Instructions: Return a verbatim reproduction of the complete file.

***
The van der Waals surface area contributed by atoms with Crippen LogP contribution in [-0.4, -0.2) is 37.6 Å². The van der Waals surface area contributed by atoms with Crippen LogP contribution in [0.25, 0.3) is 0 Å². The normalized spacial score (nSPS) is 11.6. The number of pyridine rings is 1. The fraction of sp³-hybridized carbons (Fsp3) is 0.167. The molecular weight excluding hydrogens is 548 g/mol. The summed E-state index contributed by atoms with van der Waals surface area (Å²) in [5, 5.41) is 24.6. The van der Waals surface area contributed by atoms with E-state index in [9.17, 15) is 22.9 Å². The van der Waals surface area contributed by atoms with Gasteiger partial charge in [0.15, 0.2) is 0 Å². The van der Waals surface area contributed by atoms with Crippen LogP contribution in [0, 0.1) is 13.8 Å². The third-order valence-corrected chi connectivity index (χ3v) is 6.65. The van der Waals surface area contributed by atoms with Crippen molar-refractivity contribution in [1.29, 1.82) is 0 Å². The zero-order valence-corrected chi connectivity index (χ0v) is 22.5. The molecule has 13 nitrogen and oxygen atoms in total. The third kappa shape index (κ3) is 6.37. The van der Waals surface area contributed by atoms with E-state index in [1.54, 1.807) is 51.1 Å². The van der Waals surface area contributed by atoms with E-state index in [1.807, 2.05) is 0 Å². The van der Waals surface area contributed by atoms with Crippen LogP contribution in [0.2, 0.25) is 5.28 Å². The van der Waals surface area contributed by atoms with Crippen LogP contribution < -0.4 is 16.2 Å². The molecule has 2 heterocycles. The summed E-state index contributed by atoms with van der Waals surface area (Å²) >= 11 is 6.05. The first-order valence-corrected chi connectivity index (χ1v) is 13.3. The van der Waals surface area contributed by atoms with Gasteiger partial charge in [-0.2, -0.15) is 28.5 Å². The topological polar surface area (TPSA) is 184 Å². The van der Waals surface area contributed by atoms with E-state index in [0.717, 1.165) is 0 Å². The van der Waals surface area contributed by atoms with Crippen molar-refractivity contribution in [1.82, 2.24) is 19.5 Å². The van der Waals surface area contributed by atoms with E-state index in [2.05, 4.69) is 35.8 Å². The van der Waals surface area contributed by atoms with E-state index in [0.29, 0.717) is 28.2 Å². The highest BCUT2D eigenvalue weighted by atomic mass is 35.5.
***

The van der Waals surface area contributed by atoms with Crippen LogP contribution in [-0.4, -0.2) is 37.6 Å². The van der Waals surface area contributed by atoms with Crippen LogP contribution in [0.25, 0.3) is 0 Å². The normalized spacial score (nSPS) is 11.6. The number of pyridine rings is 1. The fraction of sp³-hybridized carbons (Fsp3) is 0.167. The molecular weight excluding hydrogens is 548 g/mol. The summed E-state index contributed by atoms with van der Waals surface area (Å²) in [5, 5.41) is 24.6. The van der Waals surface area contributed by atoms with E-state index in [9.17, 15) is 22.9 Å². The van der Waals surface area contributed by atoms with Gasteiger partial charge in [0.15, 0.2) is 0 Å². The van der Waals surface area contributed by atoms with Crippen LogP contribution in [0, 0.1) is 13.8 Å². The third-order valence-corrected chi connectivity index (χ3v) is 6.65. The van der Waals surface area contributed by atoms with Crippen molar-refractivity contribution in [1.29, 1.82) is 0 Å². The zero-order valence-corrected chi connectivity index (χ0v) is 22.5. The molecule has 13 nitrogen and oxygen atoms in total. The third kappa shape index (κ3) is 6.37. The van der Waals surface area contributed by atoms with E-state index in [1.54, 1.807) is 51.1 Å². The van der Waals surface area contributed by atoms with E-state index in [1.807, 2.05) is 0 Å². The van der Waals surface area contributed by atoms with Crippen LogP contribution in [0.2, 0.25) is 5.28 Å². The van der Waals surface area contributed by atoms with Crippen LogP contribution < -0.4 is 16.2 Å². The molecule has 2 heterocycles. The summed E-state index contributed by atoms with van der Waals surface area (Å²) >= 11 is 6.05. The first-order valence-corrected chi connectivity index (χ1v) is 13.3. The van der Waals surface area contributed by atoms with Gasteiger partial charge in [-0.2, -0.15) is 28.5 Å². The topological polar surface area (TPSA) is 184 Å². The van der Waals surface area contributed by atoms with E-state index in [0.717, 1.165) is 0 Å². The van der Waals surface area contributed by atoms with Crippen molar-refractivity contribution in [1.82, 2.24) is 19.5 Å². The van der Waals surface area contributed by atoms with E-state index in [2.05, 4.69) is 35.8 Å². The van der Waals surface area contributed by atoms with E-state index in [0.29, 0.717) is 28.2 Å². The highest BCUT2D eigenvalue weighted by atomic mass is 35.5.